David Corbett, who lives in Vallejo, Calif., is a former private investigator and is the acclaimed author of four novels: The Devil’s Redhead, Done for a Dime (a New York Times Notable Books), Blood of Paradise (nominated for an Edgar), and Do They Know I’m Running? His most recent book is The Art of Character: Creating Memorable Characters for Fiction, Film, and TV (Penguin).
At nearly 400 pages, The Art of Character, which publishes in late January, is a generous serving of Corbett’s knowledge on the craft of writing. Part reference book, part volume of essays, it’s insightful, entertaining, funny, and incredibly helpful. The following, “Serving and Defying the Tyranny of Motive,” is a short excerpt from Corbett’s book.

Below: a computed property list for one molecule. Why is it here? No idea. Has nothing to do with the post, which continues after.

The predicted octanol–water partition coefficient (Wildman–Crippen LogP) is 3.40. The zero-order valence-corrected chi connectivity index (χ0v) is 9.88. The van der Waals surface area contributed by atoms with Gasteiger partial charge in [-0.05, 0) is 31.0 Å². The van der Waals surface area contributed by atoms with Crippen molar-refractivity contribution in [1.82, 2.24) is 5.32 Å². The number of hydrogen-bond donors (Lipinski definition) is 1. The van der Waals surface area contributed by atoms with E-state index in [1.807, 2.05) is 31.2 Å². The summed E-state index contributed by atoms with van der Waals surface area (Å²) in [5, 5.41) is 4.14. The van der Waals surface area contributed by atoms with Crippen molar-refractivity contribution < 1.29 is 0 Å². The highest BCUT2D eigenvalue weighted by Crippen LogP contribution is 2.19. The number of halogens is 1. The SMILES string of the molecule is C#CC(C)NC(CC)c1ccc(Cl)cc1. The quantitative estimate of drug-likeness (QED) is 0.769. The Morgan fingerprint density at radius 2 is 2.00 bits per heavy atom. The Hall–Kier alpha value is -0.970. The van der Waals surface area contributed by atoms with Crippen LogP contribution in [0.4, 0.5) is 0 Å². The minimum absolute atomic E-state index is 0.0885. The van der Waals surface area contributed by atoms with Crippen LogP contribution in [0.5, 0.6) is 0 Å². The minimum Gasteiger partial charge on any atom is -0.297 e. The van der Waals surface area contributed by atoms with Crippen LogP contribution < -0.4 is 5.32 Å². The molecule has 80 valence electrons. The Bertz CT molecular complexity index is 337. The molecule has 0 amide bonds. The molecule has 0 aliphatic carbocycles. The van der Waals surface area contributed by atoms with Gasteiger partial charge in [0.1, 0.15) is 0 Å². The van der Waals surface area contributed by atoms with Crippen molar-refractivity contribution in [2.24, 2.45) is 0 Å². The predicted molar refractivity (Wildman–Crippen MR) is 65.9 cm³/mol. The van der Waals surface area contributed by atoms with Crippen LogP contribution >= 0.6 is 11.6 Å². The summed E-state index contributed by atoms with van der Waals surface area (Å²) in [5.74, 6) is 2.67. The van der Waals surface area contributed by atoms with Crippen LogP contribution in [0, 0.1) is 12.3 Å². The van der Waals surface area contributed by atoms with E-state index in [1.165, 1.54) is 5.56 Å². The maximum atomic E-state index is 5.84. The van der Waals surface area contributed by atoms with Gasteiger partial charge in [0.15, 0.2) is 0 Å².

More often than not, people don’t know why they do things.—William Trevor, “The Room”
The Mystery at the Heart of Character
Sophocles described his heroes with the term deinos, which translates loosely as “wondrous and strange.” A character who lives up to that description possesses a kind of incandescence, reminding us of the unpredictable capacity for loving sacrifice, heroism, fierce persistence—or craven selfishness, cowardice, vacillation—that each of us carries within his heart.
But creating stories and characters is a practical matter, too, requiring craft. The chasm between the ineffable thing we’re after and the simple tools we have at hand can feel discouragingly vast. It’s simple to say: The writer’s task is to balance expectation against surprise, word for word, action by action, scene by scene. Like many things that can be simply put, it’s incredibly hard to pull off.